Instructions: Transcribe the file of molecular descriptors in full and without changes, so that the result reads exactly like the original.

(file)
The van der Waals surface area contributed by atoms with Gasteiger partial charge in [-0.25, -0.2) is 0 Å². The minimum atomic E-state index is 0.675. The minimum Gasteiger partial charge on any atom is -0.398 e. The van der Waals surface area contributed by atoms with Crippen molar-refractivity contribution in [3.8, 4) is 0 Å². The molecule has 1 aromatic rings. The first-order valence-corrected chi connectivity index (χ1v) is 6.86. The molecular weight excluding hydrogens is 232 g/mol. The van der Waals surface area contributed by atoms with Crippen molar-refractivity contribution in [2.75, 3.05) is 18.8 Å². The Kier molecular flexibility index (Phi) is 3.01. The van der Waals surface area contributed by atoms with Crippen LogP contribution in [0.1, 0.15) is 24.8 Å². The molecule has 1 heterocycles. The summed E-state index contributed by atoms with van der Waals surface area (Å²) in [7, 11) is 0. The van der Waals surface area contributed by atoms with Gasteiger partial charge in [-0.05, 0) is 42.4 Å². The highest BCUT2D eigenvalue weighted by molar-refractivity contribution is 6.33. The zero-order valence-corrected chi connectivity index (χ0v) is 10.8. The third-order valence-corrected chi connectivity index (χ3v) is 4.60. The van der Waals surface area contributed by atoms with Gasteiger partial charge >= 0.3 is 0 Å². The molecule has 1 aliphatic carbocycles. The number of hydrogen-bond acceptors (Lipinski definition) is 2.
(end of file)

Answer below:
The van der Waals surface area contributed by atoms with Gasteiger partial charge in [-0.25, -0.2) is 0 Å². The minimum atomic E-state index is 0.675. The minimum Gasteiger partial charge on any atom is -0.398 e. The van der Waals surface area contributed by atoms with Crippen molar-refractivity contribution in [3.8, 4) is 0 Å². The molecule has 1 aromatic rings. The first-order valence-corrected chi connectivity index (χ1v) is 6.86. The molecular weight excluding hydrogens is 232 g/mol. The van der Waals surface area contributed by atoms with Crippen molar-refractivity contribution in [2.75, 3.05) is 18.8 Å². The Kier molecular flexibility index (Phi) is 3.01. The van der Waals surface area contributed by atoms with Crippen LogP contribution in [0.1, 0.15) is 24.8 Å². The molecule has 1 heterocycles. The summed E-state index contributed by atoms with van der Waals surface area (Å²) in [7, 11) is 0. The van der Waals surface area contributed by atoms with Gasteiger partial charge in [-0.05, 0) is 42.4 Å². The highest BCUT2D eigenvalue weighted by molar-refractivity contribution is 6.33. The zero-order valence-corrected chi connectivity index (χ0v) is 10.8. The third-order valence-corrected chi connectivity index (χ3v) is 4.60. The van der Waals surface area contributed by atoms with Gasteiger partial charge >= 0.3 is 0 Å². The molecule has 1 aliphatic carbocycles. The number of hydrogen-bond acceptors (Lipinski definition) is 2.